Monthly Archives: April 2014

Exhibition Review: Five West Coast Artists

Five West Coast Artists: Bischoff, Diebenkorn, Neri, Park, and Thiebaud is currently on display in the Yale University Art Gallery through July 13, 2014. ­­­The show exhibits both pieces from the collection as well as several new acquisitions, including David Park’s … Continue reading

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Judy Chicago’s Dinner Party and The Fight for Feminine Representation and Reclamation

Judy Chicago’s The Dinner Party (1974—1979) is often referred to as one of the most significant icons of the American feminist movement of the 1970s.  Now a part of the Brooklyn Museum’s permanent collection in the Elizabeth A. Sackler Center … Continue reading

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Happenings and Performance Art

In the early 1960’s, artists sought to challenge the previously held notions of how art was to be presented and what it was meant to achieve. By collapsing all traditional genres and artistic conventions, performance became the ideal art form … Continue reading

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Hauser & Wirth Invents Teleportation Device: Beams Gallery Patrons from Chelsea to Museum Mile

What I found most tedious about Hauser & Wirth’s exhibition was not its contents, but its seemingly lazy and tactless installation. As I advanced through each of the gallery space’s eleven purpose built, white-wall rooms, so boringly categorized by decade … Continue reading

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“Expanding the Field of Painting” at the Institute of Contemporary Art, Boston Calls for a Redefinition of the Medium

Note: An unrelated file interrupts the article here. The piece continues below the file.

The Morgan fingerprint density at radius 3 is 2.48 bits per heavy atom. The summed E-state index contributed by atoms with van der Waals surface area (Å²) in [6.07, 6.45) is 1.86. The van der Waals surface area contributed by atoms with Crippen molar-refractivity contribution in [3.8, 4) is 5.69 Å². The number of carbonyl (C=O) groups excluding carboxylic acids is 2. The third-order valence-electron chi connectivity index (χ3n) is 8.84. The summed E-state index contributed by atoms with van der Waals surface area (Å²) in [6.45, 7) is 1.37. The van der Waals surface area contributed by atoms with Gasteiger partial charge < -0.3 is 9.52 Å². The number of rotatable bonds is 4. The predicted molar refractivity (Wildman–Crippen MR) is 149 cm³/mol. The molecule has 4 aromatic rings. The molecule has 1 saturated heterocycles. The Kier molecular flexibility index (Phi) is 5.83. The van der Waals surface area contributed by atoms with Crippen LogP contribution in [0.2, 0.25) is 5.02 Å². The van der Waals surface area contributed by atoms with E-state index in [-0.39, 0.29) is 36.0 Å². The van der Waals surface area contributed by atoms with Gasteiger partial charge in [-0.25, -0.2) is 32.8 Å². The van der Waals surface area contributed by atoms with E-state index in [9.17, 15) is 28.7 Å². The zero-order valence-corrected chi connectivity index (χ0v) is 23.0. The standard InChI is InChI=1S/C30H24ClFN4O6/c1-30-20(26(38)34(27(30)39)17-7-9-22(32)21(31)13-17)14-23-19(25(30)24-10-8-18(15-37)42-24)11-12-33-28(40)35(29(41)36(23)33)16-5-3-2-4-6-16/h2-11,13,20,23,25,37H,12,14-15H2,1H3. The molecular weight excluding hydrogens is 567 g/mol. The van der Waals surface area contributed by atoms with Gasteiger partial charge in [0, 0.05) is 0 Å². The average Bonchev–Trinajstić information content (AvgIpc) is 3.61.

“Expanding the Field of Painting” at the Institute of Contemporary Art, Boston asserts that the field of painting is not dead or exhausted but alive and well. “Painting” has become a fluid term that is constantly increasing in scope, and … Continue reading

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Claes Oldenburg: is Bigger Really Better?

              Claes Oldenburg began his career as a performance artist in New York City in 1956. Inspired by artists like Allan Kaprow, Oldenburg would stage his own “Happenings” through the early sixties.[1] Oldenburg had a desire to redefine art, … Continue reading

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Jewels by JAR: Art or Commerce?

While commerce and art have always been intertwined, exhibitions of living artists present a conundrum: can a museum morally exhibit the work of a living artist who stands to profit from said exhibition? Many museums have done so in the … Continue reading

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New Worlds at the Whitney Biennial

The Whitney Biennial’s three curators, Stuart Comer, Michelle Grabner, and Anthony Elms all approached the expansive task of assembling a survey of Contemporary American art in very different ways. Anthony Elms is influenced by a Susan Howe quote, Stuart Comer … Continue reading

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Jenny Holzer’s “Inflammatory Essays”

In considering the vast oeuvre of the neo-conceptual artist Jenny Holzer, one could undeniably argue that her works are best characterized by their deeply political and socially applicable messages that raise questions, invite reflections, and “catalyze thinking about the role … Continue reading

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Reclaiming the ‘Grotesque’ and the ‘Exotic’: A Survey of Wangechi Mutu at the Brooklyn Museum

Presenting more than fifty works from the mid-1990’s to the present, Wangechi Mutu: A Fantastic Journey installed in the Brooklyn Museum marks the first solo museum exhibition in the United States for the Kenyan-born and New York-based artist Wangechi Mutu. … Continue reading

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